Adding Speakers Page in Open Event Frontend

Open Event Frontend earlier displayed all the speakers of an event on the main info page only, now a separate route for speakers is created and a separate page is added to display the speakers of an event. The design and layout of speakers page is kept similar to that on Open Event Web app. The info page only shows the featured speakers for an event and the complete list of speakers with additional information is present on speakers route.

Getting the event speakers data

The event data is obtained from the public model and a query is made for the speakers to get the required data. The speakers are fetched only for the sessions which are accepted, this is done by applying a filter while the query is made.

async model() {
 const eventDetails = this.modelFor('public');
 return {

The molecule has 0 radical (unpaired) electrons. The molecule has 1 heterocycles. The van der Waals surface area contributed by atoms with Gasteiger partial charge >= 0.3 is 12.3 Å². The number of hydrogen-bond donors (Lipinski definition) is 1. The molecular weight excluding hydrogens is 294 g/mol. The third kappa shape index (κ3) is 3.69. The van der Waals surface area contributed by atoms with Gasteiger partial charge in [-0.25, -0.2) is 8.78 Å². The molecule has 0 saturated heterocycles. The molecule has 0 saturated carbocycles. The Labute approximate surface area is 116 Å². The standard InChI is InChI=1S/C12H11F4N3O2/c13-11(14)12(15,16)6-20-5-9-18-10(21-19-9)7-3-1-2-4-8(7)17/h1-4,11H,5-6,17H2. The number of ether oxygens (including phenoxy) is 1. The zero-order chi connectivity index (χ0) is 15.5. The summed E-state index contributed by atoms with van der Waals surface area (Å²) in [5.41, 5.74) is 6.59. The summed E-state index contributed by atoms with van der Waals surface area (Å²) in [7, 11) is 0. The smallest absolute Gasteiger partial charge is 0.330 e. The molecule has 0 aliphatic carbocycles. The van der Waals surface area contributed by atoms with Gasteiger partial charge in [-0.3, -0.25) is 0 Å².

event    : eventDetails,
   speakers : await eventDetails.query('speakers', {
     filter: [
       {
         name : 'sessions',
         op   : 'any',
         val  : {
           name : 'state',
           op   : 'eq',
           val  : 'accepted'
         }
       }
     ]
   })
 };
}

Adding template for displaying speakers

A template is added to display three speakers in a row. The speakers data obtained from the model is looped through and details of every speaker is passed to the speaker-item component, which handles the design and layout for every item in the speakers list.

<div class="ui stackable grid container">
 {{#each model.speakers as |speaker|}}
   <div class="five wide column speaker-column">
     {{public/speaker-item speaker=speaker}}
   </div>
 {{/each}}
</div>

Adding component for speaker-item

A component for displaying the speaker-item is added to templates/component/public directory. The component contains of an accordion which displays the speaker details like biography, social links and the sessions that would be taken by him.

{{#ui-accordion}}
 <div class="title">
   <div class="ui">
     <img alt="speaker" class="ui medium rounded image" src="{{if speaker.photo.iconImageUrl speaker.image '/images/placeholders/avatar.png'}}">
    ...
    ... 
    ...
    // Speaker Details
   </div>
 </div>
{{/ui-accordion}}

The accordion with speaker image and other details appears for every speaker of an event.